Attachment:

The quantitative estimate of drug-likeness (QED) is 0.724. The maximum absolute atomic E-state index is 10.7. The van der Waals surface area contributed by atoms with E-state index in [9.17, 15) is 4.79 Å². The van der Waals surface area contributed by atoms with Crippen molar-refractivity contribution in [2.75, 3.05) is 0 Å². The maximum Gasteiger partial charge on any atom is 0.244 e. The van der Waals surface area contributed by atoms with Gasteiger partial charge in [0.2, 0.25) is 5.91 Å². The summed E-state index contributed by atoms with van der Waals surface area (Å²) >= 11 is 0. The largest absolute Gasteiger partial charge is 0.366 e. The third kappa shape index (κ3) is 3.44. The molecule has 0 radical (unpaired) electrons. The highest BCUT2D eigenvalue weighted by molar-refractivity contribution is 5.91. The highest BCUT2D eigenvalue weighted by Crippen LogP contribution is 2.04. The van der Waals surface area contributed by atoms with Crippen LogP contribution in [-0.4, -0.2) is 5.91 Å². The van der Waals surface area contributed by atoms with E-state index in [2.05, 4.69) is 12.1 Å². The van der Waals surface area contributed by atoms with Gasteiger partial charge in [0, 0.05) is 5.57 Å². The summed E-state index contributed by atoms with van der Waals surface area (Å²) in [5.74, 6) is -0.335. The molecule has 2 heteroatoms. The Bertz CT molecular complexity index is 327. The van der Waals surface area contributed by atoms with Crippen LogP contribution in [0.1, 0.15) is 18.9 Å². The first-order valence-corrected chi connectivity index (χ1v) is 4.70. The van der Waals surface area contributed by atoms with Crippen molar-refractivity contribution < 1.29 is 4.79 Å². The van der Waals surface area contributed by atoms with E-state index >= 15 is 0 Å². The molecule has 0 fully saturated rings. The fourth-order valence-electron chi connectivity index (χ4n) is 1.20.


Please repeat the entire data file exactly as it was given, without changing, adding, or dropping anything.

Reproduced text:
The quantitative estimate of drug-likeness (QED) is 0.724. The maximum absolute atomic E-state index is 10.7. The van der Waals surface area contributed by atoms with E-state index in [9.17, 15) is 4.79 Å². The van der Waals surface area contributed by atoms with Crippen molar-refractivity contribution in [2.75, 3.05) is 0 Å². The maximum Gasteiger partial charge on any atom is 0.244 e. The van der Waals surface area contributed by atoms with Gasteiger partial charge in [0.2, 0.25) is 5.91 Å². The summed E-state index contributed by atoms with van der Waals surface area (Å²) >= 11 is 0. The largest absolute Gasteiger partial charge is 0.366 e. The third kappa shape index (κ3) is 3.44. The molecule has 0 radical (unpaired) electrons. The highest BCUT2D eigenvalue weighted by molar-refractivity contribution is 5.91. The highest BCUT2D eigenvalue weighted by Crippen LogP contribution is 2.04. The van der Waals surface area contributed by atoms with Crippen LogP contribution in [-0.4, -0.2) is 5.91 Å². The van der Waals surface area contributed by atoms with E-state index in [2.05, 4.69) is 12.1 Å². The van der Waals surface area contributed by atoms with Gasteiger partial charge in [0, 0.05) is 5.57 Å². The summed E-state index contributed by atoms with van der Waals surface area (Å²) in [5.74, 6) is -0.335. The molecule has 2 heteroatoms. The Bertz CT molecular complexity index is 327. The van der Waals surface area contributed by atoms with Crippen LogP contribution in [0.1, 0.15) is 18.9 Å². The first-order valence-corrected chi connectivity index (χ1v) is 4.70. The van der Waals surface area contributed by atoms with Crippen molar-refractivity contribution < 1.29 is 4.79 Å². The van der Waals surface area contributed by atoms with E-state index >= 15 is 0 Å². The molecule has 0 fully saturated rings. The fourth-order valence-electron chi connectivity index (χ4n) is 1.20.